Let me paint a picture of Florzell England Howard, my maternal great-grandmother. (The teapots will make sense in a minute).
I was never able to fully appreciate or even begin to empathize with my mother (or grandmother or great grandmother) until I became a mother myself. I've always known the story of my great grandmother but when I heard the story again recently, at my uncle's funeral, it struck me as simply amazing. Her story, her life, is nothing short of miraculous. And whenever I feel overwhelmed by this job of "mother" and feel like my life is just too exhausting to bear, I think of her. I don't know exhaustion.
Great Granny was born in 1867. As a girl of 12, Florzell was diagnosed with what was probably a minor case of pink eye, to which her doctor prescribed some drops that consequently made her completely blind in both eyes. (If there was ever a time for a malpractice lawyer.) She married my great grandfather, Benjamin Franklin Howard, in 1889, and had 6 children including my grandfather, Augustus Paul. In 1909, my great grandfather died suddenly after 20 years of marriage at the age of 43, leaving Granny to take care of all 6 children, on a working farm in rural Sparta, blind. In case that didn't register with you...she took care of 6 children, on a farm, completely blind. How in the world did she do it? What was a day like in her life? To be able to spend one day with her on that farm, kids running around, mouths to feed, laundry to do...I can't even imagine what kind of tasks she had to do just to keep her family, her home, and her farm running. And she did it all blind. Mind-boggling.
One of the tales often told about Granny was that she collected teapots, over 500 of them, and could pick one up and tell you its color and pattern and where it came from. The picture above are of four of her original teapots that have made it to my collection (inspired by her, I also collect teapots), one of which we randomly stumbled upon in a cupboard at my uncle's house a few months ago. Another story is how she would wake up her children to tell them when it was snowing...she could taste it in the air. And my mom talks of trying to steal cookies from the kitchen—Granny would hear her from the other side of the house, literally catching her with her hand in the cookie jar. I also hear that she dipped snuff. After the death of her husband, she wore black every day until her death in 1955. I would have loved to know her. If only to watch her move through a day in her life.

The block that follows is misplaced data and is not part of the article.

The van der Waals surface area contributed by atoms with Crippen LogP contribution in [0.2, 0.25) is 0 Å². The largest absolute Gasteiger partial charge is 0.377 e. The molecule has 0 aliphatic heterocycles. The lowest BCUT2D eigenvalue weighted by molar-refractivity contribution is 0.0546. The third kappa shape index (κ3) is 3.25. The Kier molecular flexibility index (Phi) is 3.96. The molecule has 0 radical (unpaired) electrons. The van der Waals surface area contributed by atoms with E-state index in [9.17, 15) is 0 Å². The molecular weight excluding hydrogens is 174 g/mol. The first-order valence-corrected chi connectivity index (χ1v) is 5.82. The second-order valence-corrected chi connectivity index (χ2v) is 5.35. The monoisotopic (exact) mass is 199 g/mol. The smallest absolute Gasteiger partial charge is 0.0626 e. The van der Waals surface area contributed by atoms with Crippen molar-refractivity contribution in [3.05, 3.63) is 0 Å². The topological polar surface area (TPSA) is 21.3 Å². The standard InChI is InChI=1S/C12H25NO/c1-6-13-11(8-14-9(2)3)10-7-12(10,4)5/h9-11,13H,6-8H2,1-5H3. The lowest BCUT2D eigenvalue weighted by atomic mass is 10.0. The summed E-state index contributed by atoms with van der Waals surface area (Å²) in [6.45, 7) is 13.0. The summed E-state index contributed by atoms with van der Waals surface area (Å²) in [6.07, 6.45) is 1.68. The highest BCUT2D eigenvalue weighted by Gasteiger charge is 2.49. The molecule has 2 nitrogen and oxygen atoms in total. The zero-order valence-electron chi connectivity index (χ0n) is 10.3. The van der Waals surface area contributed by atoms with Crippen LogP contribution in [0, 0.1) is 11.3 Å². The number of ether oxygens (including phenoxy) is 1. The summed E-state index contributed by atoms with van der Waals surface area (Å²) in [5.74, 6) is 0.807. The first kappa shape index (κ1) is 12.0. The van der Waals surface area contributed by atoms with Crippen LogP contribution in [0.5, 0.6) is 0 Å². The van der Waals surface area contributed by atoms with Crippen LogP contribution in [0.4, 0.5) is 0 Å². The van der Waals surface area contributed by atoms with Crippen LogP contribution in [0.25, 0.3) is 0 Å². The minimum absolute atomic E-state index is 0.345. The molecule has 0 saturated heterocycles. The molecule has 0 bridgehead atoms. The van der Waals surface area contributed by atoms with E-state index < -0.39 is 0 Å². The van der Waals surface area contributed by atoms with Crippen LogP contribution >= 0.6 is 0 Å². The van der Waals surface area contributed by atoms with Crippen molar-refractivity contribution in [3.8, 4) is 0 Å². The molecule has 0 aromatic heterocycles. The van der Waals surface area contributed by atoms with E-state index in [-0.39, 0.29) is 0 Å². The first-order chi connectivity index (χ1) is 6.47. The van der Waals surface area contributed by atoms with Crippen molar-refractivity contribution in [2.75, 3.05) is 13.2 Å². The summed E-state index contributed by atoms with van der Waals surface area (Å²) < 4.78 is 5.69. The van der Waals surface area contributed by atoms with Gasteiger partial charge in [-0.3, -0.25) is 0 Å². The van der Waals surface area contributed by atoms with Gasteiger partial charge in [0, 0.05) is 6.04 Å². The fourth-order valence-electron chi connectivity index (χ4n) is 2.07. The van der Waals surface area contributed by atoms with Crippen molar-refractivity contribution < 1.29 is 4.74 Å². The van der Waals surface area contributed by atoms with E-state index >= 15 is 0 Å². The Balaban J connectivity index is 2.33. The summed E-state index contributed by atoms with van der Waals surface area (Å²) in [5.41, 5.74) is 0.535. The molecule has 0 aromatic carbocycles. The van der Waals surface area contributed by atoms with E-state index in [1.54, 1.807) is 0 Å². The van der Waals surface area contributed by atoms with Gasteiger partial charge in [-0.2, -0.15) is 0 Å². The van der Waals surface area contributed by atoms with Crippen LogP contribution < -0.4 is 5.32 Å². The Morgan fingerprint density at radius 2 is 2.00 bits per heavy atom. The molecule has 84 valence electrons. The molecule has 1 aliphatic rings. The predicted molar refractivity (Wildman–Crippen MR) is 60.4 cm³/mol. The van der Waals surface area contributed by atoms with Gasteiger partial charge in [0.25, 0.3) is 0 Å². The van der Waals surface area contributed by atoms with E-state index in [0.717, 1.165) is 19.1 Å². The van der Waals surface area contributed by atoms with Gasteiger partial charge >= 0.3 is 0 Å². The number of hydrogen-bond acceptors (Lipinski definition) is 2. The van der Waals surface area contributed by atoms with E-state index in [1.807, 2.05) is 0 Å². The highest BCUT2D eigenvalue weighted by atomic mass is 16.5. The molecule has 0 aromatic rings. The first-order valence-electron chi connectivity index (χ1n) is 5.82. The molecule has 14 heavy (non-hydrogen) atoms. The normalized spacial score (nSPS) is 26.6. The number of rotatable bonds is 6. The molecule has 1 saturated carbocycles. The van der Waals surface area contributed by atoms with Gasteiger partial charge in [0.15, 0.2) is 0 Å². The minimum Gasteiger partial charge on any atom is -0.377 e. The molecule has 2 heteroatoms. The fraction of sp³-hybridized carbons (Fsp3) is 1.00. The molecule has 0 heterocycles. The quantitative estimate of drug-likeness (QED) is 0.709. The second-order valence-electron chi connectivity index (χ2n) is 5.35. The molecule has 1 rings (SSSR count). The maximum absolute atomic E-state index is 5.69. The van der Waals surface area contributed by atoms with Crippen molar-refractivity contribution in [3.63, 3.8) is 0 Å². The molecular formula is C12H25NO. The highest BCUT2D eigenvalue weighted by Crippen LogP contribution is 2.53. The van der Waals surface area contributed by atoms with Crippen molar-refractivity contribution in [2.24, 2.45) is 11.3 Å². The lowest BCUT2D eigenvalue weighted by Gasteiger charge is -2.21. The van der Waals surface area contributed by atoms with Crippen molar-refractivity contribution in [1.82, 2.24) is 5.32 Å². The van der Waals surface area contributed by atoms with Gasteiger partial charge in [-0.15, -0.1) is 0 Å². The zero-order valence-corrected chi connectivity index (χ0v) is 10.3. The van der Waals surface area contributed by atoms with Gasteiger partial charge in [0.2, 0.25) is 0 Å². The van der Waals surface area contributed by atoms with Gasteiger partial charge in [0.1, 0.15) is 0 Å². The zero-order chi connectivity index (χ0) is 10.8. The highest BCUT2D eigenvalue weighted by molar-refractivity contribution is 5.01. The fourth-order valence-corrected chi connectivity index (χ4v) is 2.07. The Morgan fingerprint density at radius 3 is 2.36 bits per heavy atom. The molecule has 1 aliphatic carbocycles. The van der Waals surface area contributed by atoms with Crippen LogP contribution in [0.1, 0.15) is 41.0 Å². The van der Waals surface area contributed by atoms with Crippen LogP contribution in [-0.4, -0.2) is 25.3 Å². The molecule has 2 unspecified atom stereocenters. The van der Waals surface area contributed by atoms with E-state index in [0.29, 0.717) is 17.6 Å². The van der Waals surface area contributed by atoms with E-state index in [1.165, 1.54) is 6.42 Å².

|Great Granny with my grandfather, uncle, and my cousin|
One special tea concoction she always made for luncheons, baby showers, and tea parties of all kinds was Russian Tea. It can be hot or cold, and it is a bit sweet but not in a Sweet Tea kind of way. It has more layers of flavor...orange, lemon, spices. I made a batch and it was, once again, one of those flavors that brought back memories. No cookbook about my mother's recipes would be complete without some mention of tea. It would be like...a Paula Deen cookbook without butter. A Bobby Flay cookbook without chipotle. You get the idea.
Boil together 2 cups of sugar, 2 cups of water, 1 tsp Allspice, 12 whole cloves, 1 stick of cinnamon, for 5 minutes. Add 4 rounded tsp of loose tea and steep 10 minutes. Strain tea and add 1 1/2 cups of no pulp orange juice and 3/4 cup of lemon juice. Then add 4 quarts of water. Either reheat to serve hot, or chill. (I'm going to say that a splash of bourbon wouldn't harm this drink one bit! But my mother would strongly disagree.)